The issue is E.N.T. Depts (UK), are an area to determine your loss degree and type so DB-related. Assessing how a person relates to that assessment is not really their area of expertise, it is a psychological thing as everyone can respond differently to hearing loss.
Some, when informed their hearing, may rapidly deteriorate, and/or will gradually go altogether react differently also. Others issued with hearing aids or CI's will also respond differently. Hearing aid wearers tend to be the most complacent in that when a hearing aid does allow them to follow speech better, adopt the position and don't think any more of it except when an aid or a battery fails them or their hearing makes an aid a decoration more than a viable assist.
E.G. There are 3 million with hearing loss in the UK who need to wear one and won't for reasons more about peer acceptance, image, or fashion than anything. Various legislations and acts or laws on inclusions etc, haven't really empowered anyone but the legal profession and the activist.
Reaction to hearing loss can vary considerably and by sex too. Females tend to adapt far better than males do simply because the female is a far better communicator mostly and has acquired subtle communication skills men don't seem to acquire socially. Females are also more liable to get an issue seen to far earlier whilst the male will plod on until it gets really hard to manage, it's good to talk but males prefer to keep silent as if admitting things are difficult is some weakness or other.
ADVICE on how to manage hearing loss tends to be clinical only, or stat messages from 'support' areas that don't really live in the real world, and those with loss are more concerned about family and social aspects of it. E.N.T. is not equipped to offer that advice, indeed with so much political correctness/deaf rights etc sticks to own script and stays neutral. Most with hearing loss DON'T really know what works best for them, and a lot assume approaches that they think suits them but actually isn't all that effective.
It would be far easier perhaps to do a more in-depth assessment of what really works for those with hearing loss and not what they would 'prefer' to use. Ability and environment tend to dictate that far more than a better hearing aid or a smattering of sign language will. Planning ahead is necessary too, and this never gets done really until the loss becomes too much. Today you will get 60% tomorrow maybe less than 30% later on nothing, then what?
Very obviously social aspects of hearing loss are a minefield anyway, with Hearing aid/useful hearing areas solely interested in maintaining what they had prior to that loss. Whilst those early deaf or severe deaf doing their own thing. Despite many years of suggested inclusions and acceptances, nothing has really changed for either area.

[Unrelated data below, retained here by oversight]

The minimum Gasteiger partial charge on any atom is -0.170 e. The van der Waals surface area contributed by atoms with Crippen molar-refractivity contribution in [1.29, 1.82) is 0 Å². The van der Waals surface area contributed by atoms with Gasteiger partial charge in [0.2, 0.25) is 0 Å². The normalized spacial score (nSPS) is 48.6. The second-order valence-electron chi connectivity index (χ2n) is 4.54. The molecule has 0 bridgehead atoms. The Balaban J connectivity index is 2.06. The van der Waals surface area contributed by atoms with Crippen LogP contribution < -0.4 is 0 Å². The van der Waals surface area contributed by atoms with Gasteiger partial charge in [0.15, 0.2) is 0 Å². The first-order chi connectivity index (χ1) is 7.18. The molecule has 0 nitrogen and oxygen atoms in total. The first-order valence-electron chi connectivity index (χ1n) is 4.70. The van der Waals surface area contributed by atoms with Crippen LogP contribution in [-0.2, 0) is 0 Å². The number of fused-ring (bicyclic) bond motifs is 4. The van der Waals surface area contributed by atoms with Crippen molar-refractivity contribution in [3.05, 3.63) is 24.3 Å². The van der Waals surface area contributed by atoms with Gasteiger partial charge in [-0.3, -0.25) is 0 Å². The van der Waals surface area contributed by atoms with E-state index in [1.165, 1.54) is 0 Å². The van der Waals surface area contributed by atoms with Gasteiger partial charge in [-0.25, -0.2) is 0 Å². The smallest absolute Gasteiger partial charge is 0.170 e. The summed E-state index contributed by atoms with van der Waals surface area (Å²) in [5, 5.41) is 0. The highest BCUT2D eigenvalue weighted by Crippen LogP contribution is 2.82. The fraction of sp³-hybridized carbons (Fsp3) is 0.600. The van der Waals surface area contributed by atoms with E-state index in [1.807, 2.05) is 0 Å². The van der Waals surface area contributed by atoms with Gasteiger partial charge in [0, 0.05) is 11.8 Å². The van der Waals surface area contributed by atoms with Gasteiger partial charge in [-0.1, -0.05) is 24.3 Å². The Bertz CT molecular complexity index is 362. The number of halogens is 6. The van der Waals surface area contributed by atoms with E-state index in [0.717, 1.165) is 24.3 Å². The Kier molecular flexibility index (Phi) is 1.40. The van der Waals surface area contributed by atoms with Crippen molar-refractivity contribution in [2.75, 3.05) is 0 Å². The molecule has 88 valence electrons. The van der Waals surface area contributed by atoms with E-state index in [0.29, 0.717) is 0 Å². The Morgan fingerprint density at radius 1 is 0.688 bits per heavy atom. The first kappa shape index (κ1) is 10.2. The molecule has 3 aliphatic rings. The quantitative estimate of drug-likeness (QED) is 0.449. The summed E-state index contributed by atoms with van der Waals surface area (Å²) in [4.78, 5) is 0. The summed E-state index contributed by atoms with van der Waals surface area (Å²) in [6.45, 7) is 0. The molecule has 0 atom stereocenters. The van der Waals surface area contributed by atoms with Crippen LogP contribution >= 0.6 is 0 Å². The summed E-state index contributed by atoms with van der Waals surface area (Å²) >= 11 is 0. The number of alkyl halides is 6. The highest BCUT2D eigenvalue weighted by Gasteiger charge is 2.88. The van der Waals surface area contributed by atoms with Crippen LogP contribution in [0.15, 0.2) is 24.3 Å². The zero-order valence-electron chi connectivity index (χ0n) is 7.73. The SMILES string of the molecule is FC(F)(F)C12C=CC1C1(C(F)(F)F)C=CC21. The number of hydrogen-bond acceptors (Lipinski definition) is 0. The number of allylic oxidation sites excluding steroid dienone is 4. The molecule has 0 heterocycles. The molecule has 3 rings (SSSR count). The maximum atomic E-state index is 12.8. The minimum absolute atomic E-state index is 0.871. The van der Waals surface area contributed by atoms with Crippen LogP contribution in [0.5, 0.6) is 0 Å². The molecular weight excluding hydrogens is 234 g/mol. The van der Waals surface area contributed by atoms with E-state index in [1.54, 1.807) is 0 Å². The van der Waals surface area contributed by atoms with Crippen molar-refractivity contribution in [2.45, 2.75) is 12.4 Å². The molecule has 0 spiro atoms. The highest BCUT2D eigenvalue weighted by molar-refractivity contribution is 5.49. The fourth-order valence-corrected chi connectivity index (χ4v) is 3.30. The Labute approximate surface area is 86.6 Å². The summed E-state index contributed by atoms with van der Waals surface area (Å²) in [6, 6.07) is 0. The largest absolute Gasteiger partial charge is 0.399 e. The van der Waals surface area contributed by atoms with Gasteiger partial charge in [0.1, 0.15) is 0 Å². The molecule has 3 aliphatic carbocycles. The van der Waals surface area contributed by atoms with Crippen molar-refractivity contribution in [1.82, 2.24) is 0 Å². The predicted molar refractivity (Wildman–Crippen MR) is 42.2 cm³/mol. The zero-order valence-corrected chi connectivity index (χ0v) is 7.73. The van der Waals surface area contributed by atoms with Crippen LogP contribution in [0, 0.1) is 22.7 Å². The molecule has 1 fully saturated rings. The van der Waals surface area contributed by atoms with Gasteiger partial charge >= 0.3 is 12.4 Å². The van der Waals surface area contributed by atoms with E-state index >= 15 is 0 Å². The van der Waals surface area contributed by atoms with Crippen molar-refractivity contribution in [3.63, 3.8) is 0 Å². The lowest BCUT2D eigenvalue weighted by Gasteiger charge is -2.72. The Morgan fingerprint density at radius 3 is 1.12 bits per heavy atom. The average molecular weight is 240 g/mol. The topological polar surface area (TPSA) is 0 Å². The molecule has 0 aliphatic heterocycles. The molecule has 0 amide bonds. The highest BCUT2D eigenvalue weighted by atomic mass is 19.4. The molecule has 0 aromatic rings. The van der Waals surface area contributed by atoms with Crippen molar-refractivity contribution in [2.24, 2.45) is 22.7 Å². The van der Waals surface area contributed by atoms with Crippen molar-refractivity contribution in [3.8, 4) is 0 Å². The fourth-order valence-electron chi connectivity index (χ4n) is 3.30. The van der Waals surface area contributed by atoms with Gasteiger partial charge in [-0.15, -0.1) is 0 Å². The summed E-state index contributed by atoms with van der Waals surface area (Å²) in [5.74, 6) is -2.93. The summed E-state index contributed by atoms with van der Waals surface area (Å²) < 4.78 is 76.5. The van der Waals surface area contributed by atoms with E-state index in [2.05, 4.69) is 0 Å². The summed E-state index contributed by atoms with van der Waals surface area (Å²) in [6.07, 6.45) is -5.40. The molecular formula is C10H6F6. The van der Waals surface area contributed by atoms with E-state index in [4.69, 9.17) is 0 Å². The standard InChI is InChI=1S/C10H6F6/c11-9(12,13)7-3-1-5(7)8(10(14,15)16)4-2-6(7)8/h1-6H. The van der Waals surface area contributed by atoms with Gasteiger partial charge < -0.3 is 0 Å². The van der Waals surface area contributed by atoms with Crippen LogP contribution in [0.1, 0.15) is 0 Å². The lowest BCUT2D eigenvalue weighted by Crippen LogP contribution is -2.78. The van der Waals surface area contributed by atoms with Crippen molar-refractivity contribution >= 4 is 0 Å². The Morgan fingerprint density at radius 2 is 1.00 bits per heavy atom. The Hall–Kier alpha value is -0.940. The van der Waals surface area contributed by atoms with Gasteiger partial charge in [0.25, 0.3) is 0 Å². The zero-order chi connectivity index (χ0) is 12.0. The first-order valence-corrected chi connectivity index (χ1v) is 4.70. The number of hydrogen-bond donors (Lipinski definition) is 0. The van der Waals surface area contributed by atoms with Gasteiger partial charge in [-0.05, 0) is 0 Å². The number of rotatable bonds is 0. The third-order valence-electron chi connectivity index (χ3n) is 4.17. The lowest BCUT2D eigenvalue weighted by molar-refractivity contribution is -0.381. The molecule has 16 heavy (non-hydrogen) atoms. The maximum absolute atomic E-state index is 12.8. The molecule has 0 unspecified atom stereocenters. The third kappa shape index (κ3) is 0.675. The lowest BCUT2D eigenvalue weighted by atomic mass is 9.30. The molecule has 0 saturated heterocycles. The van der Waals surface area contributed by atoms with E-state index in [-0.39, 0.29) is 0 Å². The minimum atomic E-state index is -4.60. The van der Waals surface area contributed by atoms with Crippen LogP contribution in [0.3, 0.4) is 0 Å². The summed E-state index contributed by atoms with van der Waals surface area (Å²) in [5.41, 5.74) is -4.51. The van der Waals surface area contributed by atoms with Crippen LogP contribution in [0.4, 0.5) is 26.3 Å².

Social Services etc are one area that gets involved but they are hamstrung with rules and social aspects take lesser interest with them than something they may consider more urgent. There is an acceptance if you are older then deaf is par for the course etc so isn't a priority. You can be advised to attend a class on sign or Lip-reading, or given the address of the nearest deaf club, experiences have shown neither actually work, they aren't designed to assist people struggling with loss and they near all demand useful hearing anyway. If you had that would you even attend such classes? (Discuss!). Deafness and loss approaches are very different and not one (Or even dual approach), fits all, age and such is an issue too, as are when the loss occurs.
Over the years ATR has read and seen 1,000s of areas offering advice on how to cope and how to socialise how to communicate (And where), yet we are still at day one of diagnosis really with little or no real options or choices presenting themselves that would assist easy socialising with any area even with superior technologies because we cannot change perceptions of those who don't have your issue. To expect an E.N.T. dept to advise on all those things is unrealistic and, that isn't their remit either.
There are a few areas in the NHS that offer psychiatric support to those struggling but they aren't dealing with loss as such but the stress and management of it, mental health. That all rely as far as the patient WITH loss, on how much they can hear or will be able to, so it's all a vicious circle. There are very very few who lose hearing who can shrug it all off and carry as best they can anyway. It all goes back to diagnose and assessment and with a real plan to deal with the life aspects of it day one, and not when it gets too bad and other issues have presented themselves after years of struggle, we don't have that.
We need to understand hearing loss can be progressive and offer up real issues in our lives and not just sit there hoping for the best because it will be too late then.